Your short-term goal could be to memorize a piece of music or play a selection of 16-measures 15 times through without making a mistake.
For your mid-term goal you could master a particular method book or play a series of solos.
And for your long-term goal you could join an elite band or play a solo recital by the end of the year.
Let us first identify why someone would feel memorizing a piece is important.
Firstly, by memorizing a piece of music it should make you feel like you are becoming a better musician. The rationale behind this is since if you have a piece of music memorized then you do not have to focus on reading it. Ultimately, if this focus is freed up then you can focus on more of the musical elements like tone, dynamics, and style.
By memorizing your music, it makes you appear more professional. Many professional soloists memorize their music, and this is an associated perspective you may want to be a part of.
An additional benefit to memorizing your music is that it also gives you the opportunity to see what is physically happening with your fingers or your embouchure in a mirror.
Next, lets identify why someone would not want to force student musicians to memorize music.
First, having a student memorize their music for a performance adds a lot or unwanted stress.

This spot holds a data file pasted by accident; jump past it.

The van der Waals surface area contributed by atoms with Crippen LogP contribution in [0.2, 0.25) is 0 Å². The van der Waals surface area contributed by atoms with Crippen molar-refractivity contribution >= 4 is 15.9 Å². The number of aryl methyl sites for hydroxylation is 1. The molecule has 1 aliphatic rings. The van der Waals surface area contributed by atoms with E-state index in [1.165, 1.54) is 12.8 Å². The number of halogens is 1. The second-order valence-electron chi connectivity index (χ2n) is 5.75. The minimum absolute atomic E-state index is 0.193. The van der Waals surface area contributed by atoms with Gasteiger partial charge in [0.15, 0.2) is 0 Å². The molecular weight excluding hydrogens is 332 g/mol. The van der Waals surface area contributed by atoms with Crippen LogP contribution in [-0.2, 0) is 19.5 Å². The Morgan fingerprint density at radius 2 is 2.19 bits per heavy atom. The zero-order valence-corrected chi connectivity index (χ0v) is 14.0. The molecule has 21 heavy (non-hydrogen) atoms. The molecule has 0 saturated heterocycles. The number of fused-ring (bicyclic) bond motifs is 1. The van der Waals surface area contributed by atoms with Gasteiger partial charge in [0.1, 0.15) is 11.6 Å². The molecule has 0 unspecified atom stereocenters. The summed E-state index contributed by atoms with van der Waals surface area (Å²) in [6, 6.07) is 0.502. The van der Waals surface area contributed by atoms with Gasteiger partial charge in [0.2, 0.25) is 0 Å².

Often students worry about the “what if” scenario forgetting their piece. This unwanted anxiety often takes away the positive and musical energy that would normally be used to enhance the musicality of the piece.
Finally, students who are not good at memorizing music often spend way too mucg time on making a difficult task barrable. As a result, often this time is used practicing the structural components of the music rather than focusing on what the student really needs to do to make the music aesthetically pleasing.
Tips For Memorizing Music
If you insist on memorizing your music the following are tips and tricks for doing so in a variety of ways.
Memorize a piece of music as you learn it. Remember if you cannot play the piece of music correctly, you are not doing it right.
Memorize in short sections at a time.
Focus on memorizing the hard sections first.
Try memorizing the piece starting from the back to the front. This way you end up creating a good last impression.
When memorizing music try to use the honor system. Play the piece memorized and only look at the music when you absolutely must.
Analyze and study a section of music using the step-by-step method. This approach adds layers of musical nuance to your practice efforts and helps you memorize music from a visual and kinesthetic perspective.
Memorize your piece away from your instrument. Try playing or singing through your piece with an imaginary “air” instrument. Just imagine how good some of those “air guitarists” are out in the world.
Try creating a story that follows the stylistic traits of the musical piece.
Remember that slow practice and repetition are always great tools for memorizing a piece.
When you think you are almost done memorizing the piece, put the notated music away. Then play your piece. Sometimes muscle memory and the subconscious mind fills in the blanks that you can’t remember.